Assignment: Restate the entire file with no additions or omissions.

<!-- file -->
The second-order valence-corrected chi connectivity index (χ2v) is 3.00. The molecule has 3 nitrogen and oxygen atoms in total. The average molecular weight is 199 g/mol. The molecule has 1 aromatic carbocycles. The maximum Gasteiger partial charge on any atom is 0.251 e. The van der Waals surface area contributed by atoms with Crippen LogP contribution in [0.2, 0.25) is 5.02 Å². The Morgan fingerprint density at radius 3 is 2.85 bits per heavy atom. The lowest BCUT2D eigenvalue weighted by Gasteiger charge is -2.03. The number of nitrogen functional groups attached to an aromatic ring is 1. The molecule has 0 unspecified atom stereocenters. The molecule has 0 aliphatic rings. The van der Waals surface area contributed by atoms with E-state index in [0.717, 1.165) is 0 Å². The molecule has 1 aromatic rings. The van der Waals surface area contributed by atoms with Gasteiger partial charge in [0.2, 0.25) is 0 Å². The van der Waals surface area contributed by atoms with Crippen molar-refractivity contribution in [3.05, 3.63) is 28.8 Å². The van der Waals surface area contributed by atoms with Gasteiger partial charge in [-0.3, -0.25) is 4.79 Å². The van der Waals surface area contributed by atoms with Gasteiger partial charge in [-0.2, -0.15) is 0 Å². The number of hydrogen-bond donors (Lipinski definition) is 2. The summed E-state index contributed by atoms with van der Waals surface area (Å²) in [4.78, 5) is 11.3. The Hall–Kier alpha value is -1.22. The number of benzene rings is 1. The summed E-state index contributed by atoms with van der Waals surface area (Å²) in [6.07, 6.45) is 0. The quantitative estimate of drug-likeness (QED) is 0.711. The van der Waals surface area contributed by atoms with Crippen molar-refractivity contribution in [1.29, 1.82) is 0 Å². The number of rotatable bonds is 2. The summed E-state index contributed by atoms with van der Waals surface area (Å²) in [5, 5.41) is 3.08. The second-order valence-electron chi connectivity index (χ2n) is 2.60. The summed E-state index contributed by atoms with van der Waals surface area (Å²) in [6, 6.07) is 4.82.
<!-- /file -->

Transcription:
The second-order valence-corrected chi connectivity index (χ2v) is 3.00. The molecule has 3 nitrogen and oxygen atoms in total. The average molecular weight is 199 g/mol. The molecule has 1 aromatic carbocycles. The maximum Gasteiger partial charge on any atom is 0.251 e. The van der Waals surface area contributed by atoms with Crippen LogP contribution in [0.2, 0.25) is 5.02 Å². The Morgan fingerprint density at radius 3 is 2.85 bits per heavy atom. The lowest BCUT2D eigenvalue weighted by Gasteiger charge is -2.03. The number of nitrogen functional groups attached to an aromatic ring is 1. The molecule has 0 unspecified atom stereocenters. The molecule has 0 aliphatic rings. The van der Waals surface area contributed by atoms with E-state index in [0.717, 1.165) is 0 Å². The molecule has 1 aromatic rings. The van der Waals surface area contributed by atoms with Gasteiger partial charge in [0.2, 0.25) is 0 Å². The van der Waals surface area contributed by atoms with Crippen molar-refractivity contribution in [3.05, 3.63) is 28.8 Å². The van der Waals surface area contributed by atoms with Gasteiger partial charge in [-0.3, -0.25) is 4.79 Å². The van der Waals surface area contributed by atoms with Gasteiger partial charge in [-0.2, -0.15) is 0 Å². The number of hydrogen-bond donors (Lipinski definition) is 2. The summed E-state index contributed by atoms with van der Waals surface area (Å²) in [4.78, 5) is 11.3. The Hall–Kier alpha value is -1.22. The number of benzene rings is 1. The summed E-state index contributed by atoms with van der Waals surface area (Å²) in [6.07, 6.45) is 0. The quantitative estimate of drug-likeness (QED) is 0.711. The van der Waals surface area contributed by atoms with Crippen molar-refractivity contribution in [1.29, 1.82) is 0 Å². The number of rotatable bonds is 2. The summed E-state index contributed by atoms with van der Waals surface area (Å²) in [5, 5.41) is 3.08. The second-order valence-electron chi connectivity index (χ2n) is 2.60. The summed E-state index contributed by atoms with van der Waals surface area (Å²) in [6, 6.07) is 4.82.